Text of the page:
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ARABICA: A Quick Shot Of What's Brewing In The Arab World
Kristen Gillespie

A R A B I C A ارابيكا

EGYPTIAN JUSTICE
Despite a revolution that culminated on February 11, 2011 when President Hosni Mubarak was ousted from power, Egypt's unresolved past continues to haunt the present. Deposed dictator Hosni Mubarak returned to court as the prosecution presented its case against him. A group of lawyers have demanded that treason be added to the charges against Mubarak, along with trying the former vice president and head of intelligence, Omar Suleiman.

*Suleiman, one of Mubarak's chief accomplices, has so far escaped any censure for his role in the previous regime. Lawyers also demanded that the head of the ruling military council Field Marshal Hussein Tantawi be tried for perjury and obstruction of justice for testifying that Mubarak had no role in killing 856 protesters during the January 25th revolution.

LIBYAN FINANCES
Libya's Foreign Minister Ashur bin Khayyal announced that the United States, France and other countries in Europe have returned $20 billion in frozen assets.

SYRIAN POLITICS
In his first speech to the nation since last June, Syrian President Bashar al-Assad repeated promises of political reforms and said a referendum on a new constitution would take place in March that will fold the opposition into the government. Assad, as regime members have done since the beginning of the uprising last March, blamed the entire course of events in Syria on an external conspiracy.

*The sideshow of Arab League observers continued to distract from the increased violence against Syrian civilians. The Syrian opposition announced that 22 people were killed across the country on Monday, with a 4-month-old baby in Homs as the youngest victim of the violence.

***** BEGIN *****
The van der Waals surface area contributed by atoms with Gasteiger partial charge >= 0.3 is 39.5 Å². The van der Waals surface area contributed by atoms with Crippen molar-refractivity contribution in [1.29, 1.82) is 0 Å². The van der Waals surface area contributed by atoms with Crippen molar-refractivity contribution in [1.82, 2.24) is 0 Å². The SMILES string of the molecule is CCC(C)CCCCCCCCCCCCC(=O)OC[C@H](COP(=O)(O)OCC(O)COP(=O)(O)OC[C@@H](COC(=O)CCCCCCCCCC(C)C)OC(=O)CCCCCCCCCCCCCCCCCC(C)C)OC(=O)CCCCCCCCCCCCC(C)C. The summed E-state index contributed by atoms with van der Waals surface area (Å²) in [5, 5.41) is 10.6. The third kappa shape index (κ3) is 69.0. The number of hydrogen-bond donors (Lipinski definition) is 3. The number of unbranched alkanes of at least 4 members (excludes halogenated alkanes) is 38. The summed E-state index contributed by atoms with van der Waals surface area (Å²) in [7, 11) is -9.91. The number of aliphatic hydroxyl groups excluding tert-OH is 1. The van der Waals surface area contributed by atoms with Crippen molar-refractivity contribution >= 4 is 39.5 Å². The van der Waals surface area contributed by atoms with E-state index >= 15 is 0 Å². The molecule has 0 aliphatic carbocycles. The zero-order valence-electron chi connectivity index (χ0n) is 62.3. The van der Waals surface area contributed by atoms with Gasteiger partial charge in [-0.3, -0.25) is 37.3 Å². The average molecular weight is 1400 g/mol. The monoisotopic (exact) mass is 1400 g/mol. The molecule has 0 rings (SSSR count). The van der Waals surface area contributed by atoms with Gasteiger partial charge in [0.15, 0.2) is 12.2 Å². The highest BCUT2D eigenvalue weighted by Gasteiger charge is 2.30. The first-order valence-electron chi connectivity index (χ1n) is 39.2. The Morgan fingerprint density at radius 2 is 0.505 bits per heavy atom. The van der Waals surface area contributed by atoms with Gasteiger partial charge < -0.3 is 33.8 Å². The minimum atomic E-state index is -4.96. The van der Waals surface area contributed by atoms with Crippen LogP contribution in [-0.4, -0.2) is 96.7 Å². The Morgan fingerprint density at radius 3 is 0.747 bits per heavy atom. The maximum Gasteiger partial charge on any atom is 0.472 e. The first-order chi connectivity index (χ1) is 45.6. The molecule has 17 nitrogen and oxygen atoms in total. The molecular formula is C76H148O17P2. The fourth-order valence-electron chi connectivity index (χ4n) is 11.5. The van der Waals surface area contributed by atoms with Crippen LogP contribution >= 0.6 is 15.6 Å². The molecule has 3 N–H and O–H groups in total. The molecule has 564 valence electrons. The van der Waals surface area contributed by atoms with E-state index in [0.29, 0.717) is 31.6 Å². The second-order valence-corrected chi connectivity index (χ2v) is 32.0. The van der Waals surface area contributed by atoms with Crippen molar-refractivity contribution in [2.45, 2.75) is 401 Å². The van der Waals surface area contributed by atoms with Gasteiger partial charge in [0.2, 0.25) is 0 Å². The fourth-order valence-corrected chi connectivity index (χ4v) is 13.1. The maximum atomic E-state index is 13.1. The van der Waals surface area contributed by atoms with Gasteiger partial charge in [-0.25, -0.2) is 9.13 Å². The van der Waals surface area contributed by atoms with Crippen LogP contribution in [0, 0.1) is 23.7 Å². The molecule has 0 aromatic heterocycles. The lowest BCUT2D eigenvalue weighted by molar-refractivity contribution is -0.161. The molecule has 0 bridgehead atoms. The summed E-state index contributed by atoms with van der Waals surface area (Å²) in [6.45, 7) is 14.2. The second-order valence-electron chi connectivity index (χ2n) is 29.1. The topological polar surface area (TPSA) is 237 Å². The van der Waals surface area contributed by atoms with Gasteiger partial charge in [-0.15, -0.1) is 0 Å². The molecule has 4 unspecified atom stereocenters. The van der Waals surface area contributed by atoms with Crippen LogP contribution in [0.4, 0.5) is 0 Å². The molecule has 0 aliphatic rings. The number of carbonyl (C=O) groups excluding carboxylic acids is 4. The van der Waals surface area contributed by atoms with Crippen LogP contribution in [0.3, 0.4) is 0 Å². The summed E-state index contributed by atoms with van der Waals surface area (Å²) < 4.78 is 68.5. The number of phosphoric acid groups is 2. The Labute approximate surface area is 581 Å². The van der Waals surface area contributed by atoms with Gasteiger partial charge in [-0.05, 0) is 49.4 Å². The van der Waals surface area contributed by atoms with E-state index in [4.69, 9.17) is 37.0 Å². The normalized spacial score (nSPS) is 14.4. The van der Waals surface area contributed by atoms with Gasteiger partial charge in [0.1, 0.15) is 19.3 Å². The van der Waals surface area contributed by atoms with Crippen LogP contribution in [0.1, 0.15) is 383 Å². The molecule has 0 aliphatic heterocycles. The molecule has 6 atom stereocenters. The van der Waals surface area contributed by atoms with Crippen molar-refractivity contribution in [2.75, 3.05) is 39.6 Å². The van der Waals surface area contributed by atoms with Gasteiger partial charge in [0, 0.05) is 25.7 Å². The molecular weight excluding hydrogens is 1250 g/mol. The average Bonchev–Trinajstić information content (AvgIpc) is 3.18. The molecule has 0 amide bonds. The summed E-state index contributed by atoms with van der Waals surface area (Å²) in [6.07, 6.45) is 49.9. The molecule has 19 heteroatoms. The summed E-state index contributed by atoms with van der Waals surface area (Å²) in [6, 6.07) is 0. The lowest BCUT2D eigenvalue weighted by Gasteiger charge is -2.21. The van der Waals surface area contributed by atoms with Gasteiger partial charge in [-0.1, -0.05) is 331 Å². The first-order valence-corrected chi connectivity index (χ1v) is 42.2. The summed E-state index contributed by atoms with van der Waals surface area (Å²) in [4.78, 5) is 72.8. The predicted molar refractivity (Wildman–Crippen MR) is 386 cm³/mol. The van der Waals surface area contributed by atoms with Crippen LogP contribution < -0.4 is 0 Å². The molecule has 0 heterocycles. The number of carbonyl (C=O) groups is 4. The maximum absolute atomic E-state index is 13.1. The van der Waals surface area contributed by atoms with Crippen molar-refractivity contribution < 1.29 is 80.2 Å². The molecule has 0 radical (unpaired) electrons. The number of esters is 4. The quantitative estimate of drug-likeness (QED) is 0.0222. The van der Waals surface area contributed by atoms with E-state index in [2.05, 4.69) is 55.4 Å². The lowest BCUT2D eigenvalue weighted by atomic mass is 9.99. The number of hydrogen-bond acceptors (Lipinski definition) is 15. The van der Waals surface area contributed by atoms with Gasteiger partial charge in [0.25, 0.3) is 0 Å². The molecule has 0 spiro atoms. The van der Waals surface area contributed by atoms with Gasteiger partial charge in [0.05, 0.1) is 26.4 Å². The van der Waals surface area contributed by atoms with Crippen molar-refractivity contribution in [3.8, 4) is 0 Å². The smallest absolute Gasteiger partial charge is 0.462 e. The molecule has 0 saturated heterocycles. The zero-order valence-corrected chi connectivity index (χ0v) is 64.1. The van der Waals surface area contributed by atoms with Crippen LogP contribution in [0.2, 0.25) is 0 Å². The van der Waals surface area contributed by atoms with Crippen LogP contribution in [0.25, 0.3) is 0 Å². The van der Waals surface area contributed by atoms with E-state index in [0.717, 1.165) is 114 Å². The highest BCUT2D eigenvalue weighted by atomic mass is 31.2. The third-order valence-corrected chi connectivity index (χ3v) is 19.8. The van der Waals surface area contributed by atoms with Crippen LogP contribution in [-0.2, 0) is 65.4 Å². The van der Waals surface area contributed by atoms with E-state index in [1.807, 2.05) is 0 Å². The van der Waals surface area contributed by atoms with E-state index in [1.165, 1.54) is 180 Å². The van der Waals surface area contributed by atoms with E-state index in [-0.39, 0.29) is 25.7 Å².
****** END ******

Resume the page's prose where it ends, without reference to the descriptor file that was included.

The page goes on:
*Meanwhile, A unidentified commander from the Free Syrian Army told A-Sharq al-Awsat pan-Arab daily that paid thugs, known as shibaha, are selling weapons for army defectors. "We pay them $500 for an RPG and $2,000 for an AK-47," he said. The FSA purchases the weapons with donations from Syrian citizens, he said.

Jan. 11, 2012

photo credit: illustir

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Ideas

Iran: A Direct Link Between Killing Protesters And The Routine Of State Executions

Iran has long had a simple and prolific response to political opposition and the worst criminal offenses, namely death by shooting or hanging. Whether opening fire on the streets or leading the world in carrying out the death penalty, the regime insists that morality is on its side.

Protesters linked to the Iranian group Mojahedin-e Khalq demonstrate in Whitehall, London in 2018

Ahmad Ra'fat

-Editorial-

In early September, before Iran's latest bout of anti-government protests sparked by the death of 22-year-old Mahsa Amini, there was another, quieter demonstration: Relatives of several prisoners sentenced to death staged a sit-in outside the judiciary headquarters in Tehran, urging the authorities to waive the sentences. The crowd, which doggedly refused to disperse, included the convicts' young children.

Executions have been a part and parcel of the Islamic Republic of Iran since its inception in 1979. The new authorities began shooting cadres of the fallen monarchy with unseemly zeal, usually after a summary trial. On Feb. 14, 1979, barely three days after the regime was installed, the first four of the Shah's generals were shot inside a secondary school in Tehran.

To this day, the regime continues to opt for death by firing squad for its political opponents; the execution method-of-choice for more socio-economic blights like drug trafficking has been death by hanging.

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